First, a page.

BNA Daily Labor Report: Port Drivers Not Contractors, Say Lawsuits

September 9, 2008: California Attorney General Edmund G. Brown (D) announced Sept. 5 he has filed lawsuits against two companies operating at the ports of Los Angeles and Long Beach for allegedly evading California Labor Code protections by classifying their truck drivers as independent contractors rather than employees (Cal. ex rel. Brown v. Lira, Cal. Super. Ct., No. BC397601, complaint filed 9/5/08; Cal. ex rel. Brown v. Pac Anchor Transp., Cal. Super. Ct., No. BC397600, complaint filed 9/4/08).

The suits, filed in the Los Angeles County Superior Court of California, allege that the trucking companies have gained an unfair advantage over their competitors in violation of Sec. 17200 of California's Business and Professions Code because they deprived employees of protections and benefits they are entitled to under California law such as workers' compensation and the minimum wage. In addition, the lawsuits charge that the companies cheated the state out of thousands of dollars in state payroll taxes.

The state, which has asked the court for an injunction prohibiting the "unlawful and unfair conduct," is seeking more than $5 million in restitution and civil penalties.

In announcing the filing of the lawsuits, Brown said that the state is "cracking down on these two companies and investigating several others that are taking advantage of their workers and cheating the state out of payroll taxes. These are paid truck drivers working long hours under onerous conditions who are not getting the benefits they deserve," he said.

The lawsuits resulted from an investigation by a task force created by the attorney general in February to look at the practices of trucking companies at the two ports. According to Brown, the investigation uncovered numerous state labor law violations. The state expects to file more suits in the coming weeks, he said.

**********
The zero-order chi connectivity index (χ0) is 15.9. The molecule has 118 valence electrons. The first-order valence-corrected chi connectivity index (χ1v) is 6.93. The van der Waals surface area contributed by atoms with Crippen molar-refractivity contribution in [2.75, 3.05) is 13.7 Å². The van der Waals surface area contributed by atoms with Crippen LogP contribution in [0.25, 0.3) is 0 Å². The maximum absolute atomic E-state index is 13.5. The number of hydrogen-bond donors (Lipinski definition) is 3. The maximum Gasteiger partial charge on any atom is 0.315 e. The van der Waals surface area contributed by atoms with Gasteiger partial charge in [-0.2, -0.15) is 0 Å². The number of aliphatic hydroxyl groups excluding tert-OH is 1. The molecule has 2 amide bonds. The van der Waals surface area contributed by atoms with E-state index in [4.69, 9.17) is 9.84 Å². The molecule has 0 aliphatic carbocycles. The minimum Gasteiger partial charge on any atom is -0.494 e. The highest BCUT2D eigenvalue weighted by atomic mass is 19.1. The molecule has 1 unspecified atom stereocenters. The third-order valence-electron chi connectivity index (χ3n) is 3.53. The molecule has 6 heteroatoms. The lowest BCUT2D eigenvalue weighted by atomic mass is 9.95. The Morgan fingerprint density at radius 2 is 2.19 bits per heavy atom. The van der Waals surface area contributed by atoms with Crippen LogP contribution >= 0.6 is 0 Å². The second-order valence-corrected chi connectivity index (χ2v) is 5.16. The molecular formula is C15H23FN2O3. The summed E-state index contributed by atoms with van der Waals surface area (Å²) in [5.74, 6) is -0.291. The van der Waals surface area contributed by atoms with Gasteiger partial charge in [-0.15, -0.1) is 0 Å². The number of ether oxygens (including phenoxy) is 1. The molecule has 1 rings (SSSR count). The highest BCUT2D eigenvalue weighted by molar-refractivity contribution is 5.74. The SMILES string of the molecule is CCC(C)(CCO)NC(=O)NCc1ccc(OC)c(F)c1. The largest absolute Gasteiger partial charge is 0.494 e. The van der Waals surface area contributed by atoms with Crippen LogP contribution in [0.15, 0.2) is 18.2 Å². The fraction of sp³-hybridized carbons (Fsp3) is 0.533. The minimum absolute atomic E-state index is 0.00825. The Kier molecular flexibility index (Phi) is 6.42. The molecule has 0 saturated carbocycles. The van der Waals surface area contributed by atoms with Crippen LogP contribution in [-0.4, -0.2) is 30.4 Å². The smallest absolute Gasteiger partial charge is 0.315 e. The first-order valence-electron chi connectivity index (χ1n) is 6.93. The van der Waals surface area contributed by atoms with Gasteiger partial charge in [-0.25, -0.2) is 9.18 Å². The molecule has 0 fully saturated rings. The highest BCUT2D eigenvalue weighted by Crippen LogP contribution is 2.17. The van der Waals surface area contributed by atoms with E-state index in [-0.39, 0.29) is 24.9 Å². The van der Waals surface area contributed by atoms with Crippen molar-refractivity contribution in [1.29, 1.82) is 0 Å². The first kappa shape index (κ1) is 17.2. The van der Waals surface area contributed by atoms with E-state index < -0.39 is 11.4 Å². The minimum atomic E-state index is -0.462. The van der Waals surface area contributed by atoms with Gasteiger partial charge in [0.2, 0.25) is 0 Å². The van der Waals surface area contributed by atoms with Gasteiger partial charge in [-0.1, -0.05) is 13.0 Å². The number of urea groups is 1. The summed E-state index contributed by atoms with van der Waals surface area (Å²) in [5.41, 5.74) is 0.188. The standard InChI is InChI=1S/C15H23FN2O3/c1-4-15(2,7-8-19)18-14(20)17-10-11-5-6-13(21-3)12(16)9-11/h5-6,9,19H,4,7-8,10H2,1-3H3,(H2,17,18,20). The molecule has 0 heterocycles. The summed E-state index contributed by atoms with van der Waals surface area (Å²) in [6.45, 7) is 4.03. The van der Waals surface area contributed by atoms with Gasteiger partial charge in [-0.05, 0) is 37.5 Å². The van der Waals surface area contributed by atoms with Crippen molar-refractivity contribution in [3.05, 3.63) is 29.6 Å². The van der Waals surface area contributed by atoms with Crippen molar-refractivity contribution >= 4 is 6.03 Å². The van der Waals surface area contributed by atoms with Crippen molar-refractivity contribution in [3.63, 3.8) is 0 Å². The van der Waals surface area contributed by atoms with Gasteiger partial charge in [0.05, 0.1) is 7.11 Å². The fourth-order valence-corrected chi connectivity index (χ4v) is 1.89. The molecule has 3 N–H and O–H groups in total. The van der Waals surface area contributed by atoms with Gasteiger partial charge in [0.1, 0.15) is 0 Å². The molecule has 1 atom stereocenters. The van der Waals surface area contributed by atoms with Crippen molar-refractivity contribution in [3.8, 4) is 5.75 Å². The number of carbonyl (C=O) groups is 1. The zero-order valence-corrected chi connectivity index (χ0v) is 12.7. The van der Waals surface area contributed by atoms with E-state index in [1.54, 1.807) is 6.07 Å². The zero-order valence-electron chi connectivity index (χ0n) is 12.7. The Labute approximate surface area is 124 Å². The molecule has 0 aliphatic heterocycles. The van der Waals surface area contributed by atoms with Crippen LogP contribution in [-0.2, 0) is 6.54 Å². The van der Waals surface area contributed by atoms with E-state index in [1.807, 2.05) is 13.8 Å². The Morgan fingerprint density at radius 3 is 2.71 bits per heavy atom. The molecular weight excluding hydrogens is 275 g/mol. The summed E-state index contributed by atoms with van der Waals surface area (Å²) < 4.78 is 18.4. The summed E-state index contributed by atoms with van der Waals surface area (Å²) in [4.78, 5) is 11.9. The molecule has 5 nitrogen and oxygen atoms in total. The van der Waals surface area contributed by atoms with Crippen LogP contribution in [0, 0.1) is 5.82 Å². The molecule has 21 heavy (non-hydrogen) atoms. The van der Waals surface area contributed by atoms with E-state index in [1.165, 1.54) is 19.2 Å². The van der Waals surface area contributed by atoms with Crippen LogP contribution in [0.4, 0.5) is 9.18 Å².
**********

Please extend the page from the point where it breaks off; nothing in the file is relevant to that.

Details of Lawsuits

In a lawsuit filed Sept. 5, Brown charged Jose Maria Lira, a fleet operator responsible for transporting cargo from the ports, with violating state labor law by misclassifying truck drivers as independent contractors, thus allowing him to lower his costs of doing business by not paying state employment-related taxes and not providing workers' compensation insurance.

Specifically, Brown charged that Lira violated the Business and Professions Code, Sec. 17200, by engaging in acts of unfair competition including failing to pay unemployment insurance taxes as required by Unemployment Insurance Code Section 976; failing to pay employment training fund taxes as required by UIC Sec. 976.6; failing to withhold state disability insurance taxes as required by UIC Sec. 984; failing to withhold state income taxes as required by UIC Sect. 13020; failing to provide workers' compensation as required by Labor Code Sec. 3700; and failing to provide employees with itemized written statements as required by Labor Code Sec. 226.